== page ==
City Councilwoman Helen Sears (D-Jackson Heights) and Elmhurst Hospital Center officials broke ground Tuesday on a women’s health center that will provide a wide array of services, including gynecology and prenatal care, to the institution’s increasing number of female patients.
“We’re growing, and a problem we have is a lack of space,” said Elmhurst Hospital Center Chief Executive Officer Chris Constantino. “We’ve had about 15 percent more volume in our women’s health service program. This center will be a big help.”
Sears helped to secure $8.5 million for the project, which is scheduled to be finished in 2012. The hospital has also received $4 million from the state and $2 million from the city Health and Hospitals Corp.’s capital budget.
“This center will make it easy for women to seek health care because everything will be under one roof,” Sears said. “We want to make sure women feel comfortable in seeking treatment. We want them to know how to take care of themselves.”
The pavilion will be on the south side of 41st Avenue between 78th and 79th streets. The 21,000-square-foot building will house a variety of women’s health services, including gynecology, gynecological surgery, pregnancy and HIV testing and counseling, prenatal care, high-risk pregnancy monitoring and classes in breast-feeding, childbirth, nutrition and coping with diabetes.
Constantino said the center will help the hospital’s growing number of patients, especially in light of the closure of St. John’s Hospital last February. Since the Elmhurst-based St. John’s shuttered its doors, the hospital has seen a 10 percent spike in the number of primary care patients it admits as well as a jump in the number of women coming to the institution, according to Constantino.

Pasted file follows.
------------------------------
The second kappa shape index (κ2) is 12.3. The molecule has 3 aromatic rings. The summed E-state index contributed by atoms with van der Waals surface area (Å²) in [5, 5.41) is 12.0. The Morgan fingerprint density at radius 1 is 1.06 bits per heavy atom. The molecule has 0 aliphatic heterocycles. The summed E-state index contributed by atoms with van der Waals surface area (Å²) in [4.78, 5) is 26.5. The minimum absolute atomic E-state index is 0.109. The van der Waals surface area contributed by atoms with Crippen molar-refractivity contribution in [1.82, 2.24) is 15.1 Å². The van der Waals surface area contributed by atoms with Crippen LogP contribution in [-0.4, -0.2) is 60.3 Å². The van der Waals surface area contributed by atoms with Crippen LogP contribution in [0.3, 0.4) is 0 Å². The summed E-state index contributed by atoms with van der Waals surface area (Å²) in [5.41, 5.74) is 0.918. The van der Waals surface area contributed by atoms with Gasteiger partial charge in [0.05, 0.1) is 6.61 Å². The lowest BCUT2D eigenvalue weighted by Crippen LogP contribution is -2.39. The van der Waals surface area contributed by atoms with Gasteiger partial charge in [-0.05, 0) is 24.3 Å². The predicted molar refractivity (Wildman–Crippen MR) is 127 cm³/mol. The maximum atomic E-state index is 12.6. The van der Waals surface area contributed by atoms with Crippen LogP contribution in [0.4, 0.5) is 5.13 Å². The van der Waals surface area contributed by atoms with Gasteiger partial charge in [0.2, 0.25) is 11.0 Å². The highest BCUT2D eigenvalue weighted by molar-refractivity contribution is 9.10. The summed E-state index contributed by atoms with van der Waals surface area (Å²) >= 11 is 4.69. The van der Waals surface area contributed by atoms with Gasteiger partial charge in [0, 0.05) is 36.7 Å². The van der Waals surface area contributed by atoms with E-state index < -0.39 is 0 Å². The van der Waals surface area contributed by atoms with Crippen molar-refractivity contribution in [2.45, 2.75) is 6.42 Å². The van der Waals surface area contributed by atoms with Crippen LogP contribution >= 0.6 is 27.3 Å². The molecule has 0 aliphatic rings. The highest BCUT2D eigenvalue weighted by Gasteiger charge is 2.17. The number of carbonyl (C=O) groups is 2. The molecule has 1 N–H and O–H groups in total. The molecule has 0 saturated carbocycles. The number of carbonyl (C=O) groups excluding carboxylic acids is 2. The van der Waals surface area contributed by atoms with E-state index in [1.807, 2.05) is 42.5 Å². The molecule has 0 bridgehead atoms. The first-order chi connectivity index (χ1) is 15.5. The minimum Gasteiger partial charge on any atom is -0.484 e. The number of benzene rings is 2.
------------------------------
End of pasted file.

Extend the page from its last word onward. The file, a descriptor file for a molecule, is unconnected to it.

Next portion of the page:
Jasmin Moshirpur, medical director and dean for the dean for Elmhurst Hospital at the Mount Sinai School of Medicine, said Elmhurst does more than 4,000 deliveries a year.
“On average, every woman visits the hospital seven to 10 times during their pregnancy,” Moshirpur said. “There’s overcrowding in the women’s area. Overcrowding discourages patients from coming, and this will help patient satisfaction and bring more women to the hospital.”
Ann Sullivan, senior vice president of the Queens Health Network, said the center will play a crucial role in the community.
“Women need easy access to all kinds of preventative and wellness programs,” Sullivan said. “Women throughout the community under-utilize health programs .%u2026 This will allow us to provide for the women of this community.”
Reach reporter Anna Gustafson by e-mail at agustafson
©2009 Community News Group
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